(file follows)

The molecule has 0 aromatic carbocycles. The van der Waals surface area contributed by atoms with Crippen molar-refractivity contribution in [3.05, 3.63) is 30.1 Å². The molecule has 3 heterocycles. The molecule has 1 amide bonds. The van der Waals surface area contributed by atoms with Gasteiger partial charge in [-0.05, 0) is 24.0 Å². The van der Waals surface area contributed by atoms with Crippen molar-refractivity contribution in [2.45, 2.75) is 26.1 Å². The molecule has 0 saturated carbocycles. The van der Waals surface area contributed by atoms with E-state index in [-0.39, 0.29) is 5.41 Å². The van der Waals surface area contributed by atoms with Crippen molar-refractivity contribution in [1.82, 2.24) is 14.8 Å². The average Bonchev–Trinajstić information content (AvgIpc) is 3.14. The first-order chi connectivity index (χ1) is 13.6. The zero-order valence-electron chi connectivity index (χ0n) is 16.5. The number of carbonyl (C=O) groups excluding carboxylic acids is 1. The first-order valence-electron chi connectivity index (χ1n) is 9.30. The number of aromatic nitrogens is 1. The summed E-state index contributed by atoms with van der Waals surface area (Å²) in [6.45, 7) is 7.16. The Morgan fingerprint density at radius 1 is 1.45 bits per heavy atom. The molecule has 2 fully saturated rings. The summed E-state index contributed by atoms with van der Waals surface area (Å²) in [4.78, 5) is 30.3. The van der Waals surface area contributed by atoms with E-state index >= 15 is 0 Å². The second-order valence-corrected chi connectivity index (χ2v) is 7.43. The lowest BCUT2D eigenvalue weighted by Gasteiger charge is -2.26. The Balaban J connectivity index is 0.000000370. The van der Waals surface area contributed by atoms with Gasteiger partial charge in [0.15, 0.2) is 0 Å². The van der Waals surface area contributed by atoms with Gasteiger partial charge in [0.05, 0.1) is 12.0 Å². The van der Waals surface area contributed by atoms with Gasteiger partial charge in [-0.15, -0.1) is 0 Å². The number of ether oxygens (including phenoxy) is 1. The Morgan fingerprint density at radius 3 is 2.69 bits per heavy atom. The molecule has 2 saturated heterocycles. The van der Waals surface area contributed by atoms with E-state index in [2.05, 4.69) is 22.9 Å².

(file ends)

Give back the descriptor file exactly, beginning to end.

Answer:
The molecule has 0 aromatic carbocycles. The van der Waals surface area contributed by atoms with Crippen molar-refractivity contribution in [3.05, 3.63) is 30.1 Å². The molecule has 3 heterocycles. The molecule has 1 amide bonds. The van der Waals surface area contributed by atoms with Gasteiger partial charge in [-0.05, 0) is 24.0 Å². The van der Waals surface area contributed by atoms with Crippen molar-refractivity contribution in [2.45, 2.75) is 26.1 Å². The molecule has 0 saturated carbocycles. The van der Waals surface area contributed by atoms with E-state index in [-0.39, 0.29) is 5.41 Å². The van der Waals surface area contributed by atoms with Crippen molar-refractivity contribution in [1.82, 2.24) is 14.8 Å². The average Bonchev–Trinajstić information content (AvgIpc) is 3.14. The first-order chi connectivity index (χ1) is 13.6. The zero-order valence-electron chi connectivity index (χ0n) is 16.5. The number of carbonyl (C=O) groups excluding carboxylic acids is 1. The first-order valence-electron chi connectivity index (χ1n) is 9.30. The number of aromatic nitrogens is 1. The summed E-state index contributed by atoms with van der Waals surface area (Å²) in [6.45, 7) is 7.16. The Morgan fingerprint density at radius 1 is 1.45 bits per heavy atom. The molecule has 2 fully saturated rings. The summed E-state index contributed by atoms with van der Waals surface area (Å²) in [4.78, 5) is 30.3. The van der Waals surface area contributed by atoms with E-state index >= 15 is 0 Å². The second-order valence-corrected chi connectivity index (χ2v) is 7.43. The lowest BCUT2D eigenvalue weighted by Gasteiger charge is -2.26. The Balaban J connectivity index is 0.000000370. The van der Waals surface area contributed by atoms with Gasteiger partial charge in [0.15, 0.2) is 0 Å². The van der Waals surface area contributed by atoms with Gasteiger partial charge in [0.05, 0.1) is 12.0 Å². The van der Waals surface area contributed by atoms with Gasteiger partial charge in [-0.15, -0.1) is 0 Å². The number of ether oxygens (including phenoxy) is 1. The Morgan fingerprint density at radius 3 is 2.69 bits per heavy atom. The molecule has 2 saturated heterocycles. The van der Waals surface area contributed by atoms with E-state index in [2.05, 4.69) is 22.9 Å².